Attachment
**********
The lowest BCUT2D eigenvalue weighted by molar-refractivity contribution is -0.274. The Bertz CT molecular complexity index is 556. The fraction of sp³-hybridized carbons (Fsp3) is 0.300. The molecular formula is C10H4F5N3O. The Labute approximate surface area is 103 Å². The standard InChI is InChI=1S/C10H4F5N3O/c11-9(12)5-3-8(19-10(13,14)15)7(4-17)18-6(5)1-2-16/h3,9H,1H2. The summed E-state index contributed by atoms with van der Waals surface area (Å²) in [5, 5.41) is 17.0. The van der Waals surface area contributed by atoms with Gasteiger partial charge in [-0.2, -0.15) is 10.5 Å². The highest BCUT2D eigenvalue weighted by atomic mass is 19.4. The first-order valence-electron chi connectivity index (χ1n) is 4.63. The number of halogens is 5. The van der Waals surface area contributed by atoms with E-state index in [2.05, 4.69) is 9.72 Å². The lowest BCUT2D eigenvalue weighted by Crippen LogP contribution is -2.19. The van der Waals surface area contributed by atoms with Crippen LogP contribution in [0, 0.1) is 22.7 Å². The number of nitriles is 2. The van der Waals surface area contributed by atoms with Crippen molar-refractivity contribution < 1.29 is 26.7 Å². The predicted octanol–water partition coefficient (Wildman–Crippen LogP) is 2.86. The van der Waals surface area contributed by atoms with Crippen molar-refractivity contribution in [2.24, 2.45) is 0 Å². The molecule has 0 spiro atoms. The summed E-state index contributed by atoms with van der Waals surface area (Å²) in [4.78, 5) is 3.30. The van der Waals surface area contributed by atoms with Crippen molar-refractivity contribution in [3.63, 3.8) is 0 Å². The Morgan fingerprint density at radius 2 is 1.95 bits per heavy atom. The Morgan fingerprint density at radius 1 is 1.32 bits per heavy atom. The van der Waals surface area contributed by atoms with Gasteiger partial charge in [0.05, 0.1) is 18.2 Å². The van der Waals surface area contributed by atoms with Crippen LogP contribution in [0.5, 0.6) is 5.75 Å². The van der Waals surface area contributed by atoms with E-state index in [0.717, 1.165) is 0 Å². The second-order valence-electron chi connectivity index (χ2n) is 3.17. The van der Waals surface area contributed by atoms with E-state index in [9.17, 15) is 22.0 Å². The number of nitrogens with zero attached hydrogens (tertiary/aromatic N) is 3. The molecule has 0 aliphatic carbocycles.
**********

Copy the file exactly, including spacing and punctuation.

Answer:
The lowest BCUT2D eigenvalue weighted by molar-refractivity contribution is -0.274. The Bertz CT molecular complexity index is 556. The fraction of sp³-hybridized carbons (Fsp3) is 0.300. The molecular formula is C10H4F5N3O. The Labute approximate surface area is 103 Å². The standard InChI is InChI=1S/C10H4F5N3O/c11-9(12)5-3-8(19-10(13,14)15)7(4-17)18-6(5)1-2-16/h3,9H,1H2. The summed E-state index contributed by atoms with van der Waals surface area (Å²) in [5, 5.41) is 17.0. The van der Waals surface area contributed by atoms with Gasteiger partial charge in [-0.2, -0.15) is 10.5 Å². The highest BCUT2D eigenvalue weighted by atomic mass is 19.4. The first-order valence-electron chi connectivity index (χ1n) is 4.63. The number of halogens is 5. The van der Waals surface area contributed by atoms with E-state index in [2.05, 4.69) is 9.72 Å². The lowest BCUT2D eigenvalue weighted by Crippen LogP contribution is -2.19. The van der Waals surface area contributed by atoms with Crippen LogP contribution in [0, 0.1) is 22.7 Å². The number of nitriles is 2. The van der Waals surface area contributed by atoms with Crippen molar-refractivity contribution < 1.29 is 26.7 Å². The predicted octanol–water partition coefficient (Wildman–Crippen LogP) is 2.86. The van der Waals surface area contributed by atoms with Crippen molar-refractivity contribution in [2.24, 2.45) is 0 Å². The molecule has 0 spiro atoms. The summed E-state index contributed by atoms with van der Waals surface area (Å²) in [4.78, 5) is 3.30. The van der Waals surface area contributed by atoms with Crippen molar-refractivity contribution in [3.63, 3.8) is 0 Å². The Morgan fingerprint density at radius 2 is 1.95 bits per heavy atom. The Morgan fingerprint density at radius 1 is 1.32 bits per heavy atom. The van der Waals surface area contributed by atoms with Gasteiger partial charge in [0.05, 0.1) is 18.2 Å². The van der Waals surface area contributed by atoms with Crippen LogP contribution in [0.5, 0.6) is 5.75 Å². The van der Waals surface area contributed by atoms with E-state index in [0.717, 1.165) is 0 Å². The second-order valence-electron chi connectivity index (χ2n) is 3.17. The van der Waals surface area contributed by atoms with E-state index in [9.17, 15) is 22.0 Å². The number of nitrogens with zero attached hydrogens (tertiary/aromatic N) is 3. The molecule has 0 aliphatic carbocycles.